UPS Workers Ready for Historic Strike: Everything You Need to Know

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UPS Workers Strike
Photo Source: NBC News

United Parcel Service (UPS) workers are set to make history with potentially the largest U.S. strike in six decades. As negotiations between the Teamsters union, which represents 340,000 UPS employees, and the delivery giant continue, we explore the key issues at stake and what it means for the U.S. economy.

The Heart of the Issue: Pay Disparity

The primary point of contention in the ongoing negotiations is pay, especially for part-time employees who constitute approximately 60% of UPS’s workforce.

Part-time workers at the company start at $16.20 per hour, with an average of $20 per hour after their first month, according to CBS MoneyWatch. However, these part-timers argue that this initial wage is significantly less than what full-time UPS employees earn for similar tasks.

Many workers are advocating for a starting wage of $25 an hour, which, when adjusted for inflation, aligns with what they were earning back in 1983.

Preparing for the Strike

As the contract deadline of July 31 looms, the Teamsters union has been organizing practice pickets and urging members to save money in anticipation of a potential strike.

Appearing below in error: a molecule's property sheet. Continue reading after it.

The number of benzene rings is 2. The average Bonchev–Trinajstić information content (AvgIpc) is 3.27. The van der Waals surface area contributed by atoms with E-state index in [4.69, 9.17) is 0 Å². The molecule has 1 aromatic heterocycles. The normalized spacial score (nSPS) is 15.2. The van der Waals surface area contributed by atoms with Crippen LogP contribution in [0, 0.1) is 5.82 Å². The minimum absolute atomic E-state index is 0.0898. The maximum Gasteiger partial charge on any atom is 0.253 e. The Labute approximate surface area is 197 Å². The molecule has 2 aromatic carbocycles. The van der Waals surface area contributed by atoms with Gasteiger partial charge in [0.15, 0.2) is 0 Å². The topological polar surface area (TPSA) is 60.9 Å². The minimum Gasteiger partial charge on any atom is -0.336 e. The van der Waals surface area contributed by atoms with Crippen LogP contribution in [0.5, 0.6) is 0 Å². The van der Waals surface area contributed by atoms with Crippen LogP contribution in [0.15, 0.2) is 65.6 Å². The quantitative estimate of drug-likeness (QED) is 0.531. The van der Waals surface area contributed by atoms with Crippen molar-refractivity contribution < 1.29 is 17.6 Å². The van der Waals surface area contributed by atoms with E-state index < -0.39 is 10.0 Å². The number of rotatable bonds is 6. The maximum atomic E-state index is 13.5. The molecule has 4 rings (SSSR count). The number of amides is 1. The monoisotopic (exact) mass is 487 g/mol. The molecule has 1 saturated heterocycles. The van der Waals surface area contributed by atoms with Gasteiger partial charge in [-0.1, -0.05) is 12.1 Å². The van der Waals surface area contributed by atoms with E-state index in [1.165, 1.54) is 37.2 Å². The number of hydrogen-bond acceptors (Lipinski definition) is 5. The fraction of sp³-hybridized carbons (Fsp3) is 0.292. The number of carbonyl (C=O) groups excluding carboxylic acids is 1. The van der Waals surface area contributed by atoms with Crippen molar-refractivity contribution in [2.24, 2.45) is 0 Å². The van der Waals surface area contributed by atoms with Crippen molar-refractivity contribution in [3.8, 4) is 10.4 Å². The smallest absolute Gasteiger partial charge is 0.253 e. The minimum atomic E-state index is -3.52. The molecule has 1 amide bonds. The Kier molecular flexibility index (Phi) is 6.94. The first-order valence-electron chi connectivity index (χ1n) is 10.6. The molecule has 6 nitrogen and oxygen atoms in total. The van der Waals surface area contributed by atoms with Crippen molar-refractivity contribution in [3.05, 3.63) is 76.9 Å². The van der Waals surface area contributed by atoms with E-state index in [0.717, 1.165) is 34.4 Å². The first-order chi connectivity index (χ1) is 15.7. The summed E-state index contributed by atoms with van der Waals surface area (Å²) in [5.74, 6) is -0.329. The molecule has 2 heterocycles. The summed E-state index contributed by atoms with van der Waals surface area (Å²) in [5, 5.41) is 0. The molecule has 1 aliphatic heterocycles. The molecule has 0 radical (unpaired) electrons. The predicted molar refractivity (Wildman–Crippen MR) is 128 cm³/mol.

In the event of a walkout, the workers would receive strike pay, which would be five times their union membership dues. Despite the potential financial risks, many employees believe it’s worth fighting for higher pay in the long term.

UPS’s Response

In response to the looming strike, UPS has been training non-union employees to work in warehouses. Despite the preparations, most businesses relying on UPS still expect the strike to be averted, according to industry observers. However, if it does happen, it could cause significant disruption for businesses and consumers alike.

The company handles approximately 28% of America’s shipping, including high-value items. During the pandemic, it was one of the two carriers chosen to deliver the first doses of the COVID-19 vaccine.

The Potential Economic Impact

According to a recent estimate from the Anderson Economic Group, a 10-day strike at UPS could cost the U.S. economy more than $5 billion. Workers would lose about $1.1 billion in wages, while customers would lose around $4 billion.

Such a strike could also impact the broader U.S. economy and cause some small businesses to temporarily close, similar to the effects of the United Auto Workers strike against GM in 2019.

White House Intervention?

The possibility of White House intervention remains a topic of discussion. Teamsters President Sean O’Brien has asked the White House to stay out of any potential strike, but some industry experts believe that President Biden — who intervened in December to defuse a threatened railroad worker’s strike— would also exert pressure to avoid a disruption that could severely affect the nation’s cargo.

As the clock ticks down to the contract deadline, the eyes of the nation are on the negotiations between UPS and the Teamsters union. Will America’s largest strike in 60 years be averted, or are we on the brink of a significant disruption to the nation’s economy? Only time will tell.

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